Raise ravens and they’ll pluck out your eyes

If you’ve seen The Cement Garden, Pan’s Labyrinth or The Others, you are already familiar with some of the pictures which wouldn’t exist without Carlos Saura's Cría cuervos.

“Raise ravens and they’ll pluck out your eyes.” So runs the Spanish proverb which lends Carlos Saura’s Cría cuervos (Raise Ravens) its title. This allegory of a country wriggling out of the clutches of a dictatorship (it won the Special Jury Prize at the 1976 Cannes Film Festival six months after the death of General Franco) operates highly effectively also as a parable of childhood powerlessness, and the resentments that are liable to be fostered therein.

Ana (Ana Torrent) tiptoes through her spooky house late at night and eavesdrops accidentally on the death of her father, a respected military man who expires in the arms of his married lover. Ana’s mother died some months earlier, squirming in her bed and wracked with stomach pains brought on (Ana suspects) by poisoning, though her benevolent ghost is prone to pop up in the middle of the night to chide Ana gently about raiding the fridge. The child blamed her father for this loss, and resolved to poison him in return; when he does actually die, she becomes convinced that it was her doing.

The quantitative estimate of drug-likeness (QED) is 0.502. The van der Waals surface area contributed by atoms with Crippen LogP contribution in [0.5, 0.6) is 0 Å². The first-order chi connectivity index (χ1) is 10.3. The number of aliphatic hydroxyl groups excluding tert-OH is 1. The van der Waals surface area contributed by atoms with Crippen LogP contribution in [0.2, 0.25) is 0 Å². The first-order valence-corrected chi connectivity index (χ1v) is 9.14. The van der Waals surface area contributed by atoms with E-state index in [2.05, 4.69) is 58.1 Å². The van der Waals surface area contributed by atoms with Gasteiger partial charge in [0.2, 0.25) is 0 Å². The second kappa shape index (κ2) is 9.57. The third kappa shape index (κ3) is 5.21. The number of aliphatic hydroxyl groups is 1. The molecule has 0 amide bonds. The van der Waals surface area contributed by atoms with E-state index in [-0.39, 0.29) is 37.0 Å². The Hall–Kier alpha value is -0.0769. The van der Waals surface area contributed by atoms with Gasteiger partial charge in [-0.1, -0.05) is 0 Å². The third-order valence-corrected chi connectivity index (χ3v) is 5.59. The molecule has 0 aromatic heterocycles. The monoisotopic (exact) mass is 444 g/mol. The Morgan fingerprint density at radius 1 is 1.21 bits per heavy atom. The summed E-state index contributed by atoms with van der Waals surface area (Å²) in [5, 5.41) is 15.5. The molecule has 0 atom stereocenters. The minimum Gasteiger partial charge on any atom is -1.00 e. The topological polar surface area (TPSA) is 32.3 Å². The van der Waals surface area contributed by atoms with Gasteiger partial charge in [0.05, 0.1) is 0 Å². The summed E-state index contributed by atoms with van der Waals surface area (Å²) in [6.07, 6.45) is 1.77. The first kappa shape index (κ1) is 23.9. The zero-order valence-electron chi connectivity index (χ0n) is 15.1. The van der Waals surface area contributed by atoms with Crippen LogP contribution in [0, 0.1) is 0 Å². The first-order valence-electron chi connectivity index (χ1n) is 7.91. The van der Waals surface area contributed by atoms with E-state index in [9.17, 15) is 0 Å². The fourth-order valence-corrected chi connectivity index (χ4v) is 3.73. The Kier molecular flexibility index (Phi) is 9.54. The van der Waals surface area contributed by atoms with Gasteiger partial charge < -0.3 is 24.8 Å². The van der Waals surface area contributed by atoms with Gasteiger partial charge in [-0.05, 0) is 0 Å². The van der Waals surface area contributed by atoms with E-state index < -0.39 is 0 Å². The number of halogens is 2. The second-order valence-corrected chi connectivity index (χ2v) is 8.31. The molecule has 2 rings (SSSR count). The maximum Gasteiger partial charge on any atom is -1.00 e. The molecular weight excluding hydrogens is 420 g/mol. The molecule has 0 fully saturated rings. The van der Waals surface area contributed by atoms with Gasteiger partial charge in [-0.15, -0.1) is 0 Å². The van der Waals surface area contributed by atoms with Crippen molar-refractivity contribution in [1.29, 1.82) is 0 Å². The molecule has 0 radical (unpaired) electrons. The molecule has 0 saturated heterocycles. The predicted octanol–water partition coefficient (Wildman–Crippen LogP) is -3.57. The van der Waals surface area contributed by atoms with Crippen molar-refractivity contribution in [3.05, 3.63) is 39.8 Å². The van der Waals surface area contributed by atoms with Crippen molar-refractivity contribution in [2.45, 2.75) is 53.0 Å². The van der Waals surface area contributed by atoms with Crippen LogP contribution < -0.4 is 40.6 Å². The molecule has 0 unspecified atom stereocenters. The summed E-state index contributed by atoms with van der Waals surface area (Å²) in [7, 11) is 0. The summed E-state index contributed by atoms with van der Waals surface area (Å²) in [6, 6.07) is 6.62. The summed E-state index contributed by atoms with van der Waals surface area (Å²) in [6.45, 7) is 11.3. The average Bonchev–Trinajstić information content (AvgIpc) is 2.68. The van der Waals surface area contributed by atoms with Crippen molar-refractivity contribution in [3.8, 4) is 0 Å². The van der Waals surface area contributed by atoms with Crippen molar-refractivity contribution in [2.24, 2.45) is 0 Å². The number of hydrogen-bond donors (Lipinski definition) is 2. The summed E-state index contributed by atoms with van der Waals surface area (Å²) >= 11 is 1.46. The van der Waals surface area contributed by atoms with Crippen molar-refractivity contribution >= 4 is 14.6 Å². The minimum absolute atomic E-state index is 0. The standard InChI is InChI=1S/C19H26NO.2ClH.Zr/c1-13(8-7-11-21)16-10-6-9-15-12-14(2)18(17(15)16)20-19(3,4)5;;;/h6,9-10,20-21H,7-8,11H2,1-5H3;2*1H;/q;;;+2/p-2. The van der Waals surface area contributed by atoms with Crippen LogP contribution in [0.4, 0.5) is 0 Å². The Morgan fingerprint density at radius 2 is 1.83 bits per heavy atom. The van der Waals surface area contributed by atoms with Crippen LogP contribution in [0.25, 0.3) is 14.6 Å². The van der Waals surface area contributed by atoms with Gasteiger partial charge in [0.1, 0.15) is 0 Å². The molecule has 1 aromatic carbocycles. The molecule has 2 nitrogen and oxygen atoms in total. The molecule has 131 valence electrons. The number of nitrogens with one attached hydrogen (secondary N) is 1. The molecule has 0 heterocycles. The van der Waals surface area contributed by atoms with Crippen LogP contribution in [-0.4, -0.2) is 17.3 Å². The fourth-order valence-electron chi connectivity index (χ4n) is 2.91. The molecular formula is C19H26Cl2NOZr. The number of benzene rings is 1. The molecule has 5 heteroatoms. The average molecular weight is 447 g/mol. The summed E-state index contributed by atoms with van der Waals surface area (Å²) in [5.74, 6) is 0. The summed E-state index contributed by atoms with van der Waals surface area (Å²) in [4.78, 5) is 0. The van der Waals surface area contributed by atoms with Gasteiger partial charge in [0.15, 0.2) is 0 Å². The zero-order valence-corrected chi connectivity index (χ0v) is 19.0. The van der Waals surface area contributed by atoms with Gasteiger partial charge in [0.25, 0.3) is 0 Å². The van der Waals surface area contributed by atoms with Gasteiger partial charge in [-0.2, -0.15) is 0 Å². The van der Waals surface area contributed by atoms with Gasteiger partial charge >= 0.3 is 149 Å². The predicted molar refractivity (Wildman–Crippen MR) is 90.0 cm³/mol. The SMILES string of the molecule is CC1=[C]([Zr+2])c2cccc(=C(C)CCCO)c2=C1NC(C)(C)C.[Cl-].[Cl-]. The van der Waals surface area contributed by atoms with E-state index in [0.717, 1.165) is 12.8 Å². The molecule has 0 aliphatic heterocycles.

In an on-stage interview conducted in 2011 and included among the extras on the BFI’s new DVD release of Cría cuervos, Saura reveals that his inspiration for the film was simply the concept of a child who wanted to kill. He couldn’t have found a better conduit for that idea than nine-year-old Ana Torrent, whose face is as unreadable as it is transfixing: looking at her, it’s impossible to know whether she’s contemplating playing with her dolls or sprinkling broken glass in your porridge.